Later that afternoon I drove from Beziers to see the Mediterranean. A group of men by the port at Agde were intensely focused on their game of pétanque, and someone else was scraping down his wooden boat, listening to a breezy tune on his radio. A few couples sat out on café terraces, but it was quiet here, the season barely begun. A gentle place to spend an hour or so. After an early fish supper I made the journey back to the other side of Avignon. It had been a good day, and there was the Avignon market to come in two days.
A nearby village was holding a vide-grenier early next day too. Yvette was up, still tousled and in her dressing gown, when I put my head round the kitchen door and said I’d be back in time for breakfast. Without a word she picked up a baking tray not long out of the oven, came over and gestured that I take a warm croissant. Marvellous.
The market at Caumont was small and selling mostly baby clothes and videos, but one couple were unloading rustic stools, wooden crates, cupboards and galvanised tubs – all in need of a good clean or a paintbrush, but not without their charm. Monsieur carried a few items back to the car for me and explained that he often cut lawns and trimmed hedges for local retired farm hands. They had little spare cash to pay him but they exchanged redundant tools and small items of furniture for his labours. He then came to market and everyone was content.
Le Mas de la Cigale Bleue is quite near Isle sur la Sorgue, the Venice of Provence. Surrounded by waterways of clear, fast flowing water from the source of the Vaucluse, it is also known for its many exquisite antique shops. In addition, a regular Sunday food and antiques market wound its way along both sides of the water. Yvette said that she had never found anything of reasonable price to buy there, but I wanted to see the place at least.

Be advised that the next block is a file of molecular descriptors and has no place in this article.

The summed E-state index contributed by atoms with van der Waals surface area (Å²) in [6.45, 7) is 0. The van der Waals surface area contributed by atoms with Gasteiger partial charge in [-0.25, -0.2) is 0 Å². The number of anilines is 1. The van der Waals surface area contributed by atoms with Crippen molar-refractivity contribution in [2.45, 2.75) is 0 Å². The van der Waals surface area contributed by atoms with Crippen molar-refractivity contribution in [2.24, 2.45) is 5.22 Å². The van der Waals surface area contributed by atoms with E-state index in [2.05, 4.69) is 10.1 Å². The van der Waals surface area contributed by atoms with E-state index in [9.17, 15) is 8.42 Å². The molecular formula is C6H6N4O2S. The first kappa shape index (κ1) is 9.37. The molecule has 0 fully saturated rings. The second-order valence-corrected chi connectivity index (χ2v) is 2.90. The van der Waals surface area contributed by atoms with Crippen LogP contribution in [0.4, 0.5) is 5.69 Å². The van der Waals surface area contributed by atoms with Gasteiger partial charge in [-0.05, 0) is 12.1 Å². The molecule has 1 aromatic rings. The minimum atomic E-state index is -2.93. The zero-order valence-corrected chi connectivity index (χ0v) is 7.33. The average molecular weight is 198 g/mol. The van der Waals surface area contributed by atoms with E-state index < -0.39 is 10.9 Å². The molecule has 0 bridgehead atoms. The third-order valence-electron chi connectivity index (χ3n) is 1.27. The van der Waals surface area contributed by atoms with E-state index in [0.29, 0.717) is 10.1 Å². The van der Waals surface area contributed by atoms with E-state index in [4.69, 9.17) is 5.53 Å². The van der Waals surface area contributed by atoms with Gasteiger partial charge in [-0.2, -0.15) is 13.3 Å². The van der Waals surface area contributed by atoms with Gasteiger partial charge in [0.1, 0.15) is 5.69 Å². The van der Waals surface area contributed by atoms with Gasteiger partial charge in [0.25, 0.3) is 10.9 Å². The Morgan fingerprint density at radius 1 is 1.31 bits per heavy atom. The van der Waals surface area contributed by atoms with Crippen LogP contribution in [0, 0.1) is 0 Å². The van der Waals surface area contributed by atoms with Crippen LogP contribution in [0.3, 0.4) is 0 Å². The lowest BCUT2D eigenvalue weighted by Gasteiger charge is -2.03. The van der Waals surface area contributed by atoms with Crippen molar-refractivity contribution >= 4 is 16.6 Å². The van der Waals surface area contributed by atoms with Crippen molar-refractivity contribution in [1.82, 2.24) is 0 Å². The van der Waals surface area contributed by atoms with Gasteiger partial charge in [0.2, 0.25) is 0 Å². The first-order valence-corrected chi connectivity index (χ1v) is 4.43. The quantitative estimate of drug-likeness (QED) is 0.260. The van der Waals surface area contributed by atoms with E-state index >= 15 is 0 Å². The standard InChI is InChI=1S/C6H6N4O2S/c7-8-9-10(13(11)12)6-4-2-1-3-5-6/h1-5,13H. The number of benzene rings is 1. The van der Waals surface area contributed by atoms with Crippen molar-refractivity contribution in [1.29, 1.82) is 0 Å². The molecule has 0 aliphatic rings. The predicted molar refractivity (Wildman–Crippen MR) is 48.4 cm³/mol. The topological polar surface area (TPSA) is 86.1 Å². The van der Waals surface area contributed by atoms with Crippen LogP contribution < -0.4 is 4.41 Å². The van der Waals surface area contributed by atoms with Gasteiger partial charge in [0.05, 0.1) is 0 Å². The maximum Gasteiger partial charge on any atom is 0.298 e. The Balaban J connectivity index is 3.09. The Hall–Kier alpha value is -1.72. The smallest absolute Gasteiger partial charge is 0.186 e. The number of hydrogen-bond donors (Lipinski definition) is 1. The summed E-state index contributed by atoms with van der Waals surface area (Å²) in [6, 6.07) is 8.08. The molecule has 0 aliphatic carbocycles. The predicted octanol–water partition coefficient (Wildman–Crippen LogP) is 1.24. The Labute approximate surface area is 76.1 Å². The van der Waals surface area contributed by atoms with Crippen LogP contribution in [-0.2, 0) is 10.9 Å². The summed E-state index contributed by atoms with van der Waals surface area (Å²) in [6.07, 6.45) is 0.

Coaching inns now with landscaped courtyards, the railway yard and other cavernous depots had been transformed into antiques shops packed with top end stock. 16th century paintings, 17th century chestnut commodes, stone sculpture, palacial chandeliers, the gleaming wood and the dry-scraped tastefully rubbed shoulders. The clientele was, of course, moneyed. A tall American with a small trilby hat, a long grey duster coat, trousers above the ankle and bare feet inside his brogues was being urged to admire such and such a piece by his French shopping guide – “Ahw yes, my shop back home is full of those….” He sounded bored.
Amongst Venetian mirrors and priceless Medieval carvings I found a small lithograph in an ivory colour frame which bore the title “La Ligue de Rats”. The theme struck me as unusual, the price was not astronomical, and the charming proprietor folded the picture in bubble wrap, popped it into a chic little bag and my first purchase at Isle sur la Sorgue was made. I later discovered that La Ligue des Rats was a fable written by La Fontaine in 1692. (Mr Rochester’s ward, Adele, reads this story in “Jane Eyre“).
On the corner near the car park, a little outside the town, stood another shop. It announced itself with less fanfare. Things were a dusty and arranged less aesthetically. The current proprietor was of the old school. He had carried on the business from his father and was happy to talk about how business had changed. He had clients, he said, who came regularly to buy from him but who never went into the town itself. “N’hesitez pas. Ouvrez tous les placards,” he encouraged. Indeed, cupboards and armoires were full of aperitif glasses, ceramic cheese strainers, hand painted porcelaine coffee services. Three full cardboard boxes were the result of some successful rummaging. He carried them out to the car for me and wished me “bonne chance” for the rest of my trip.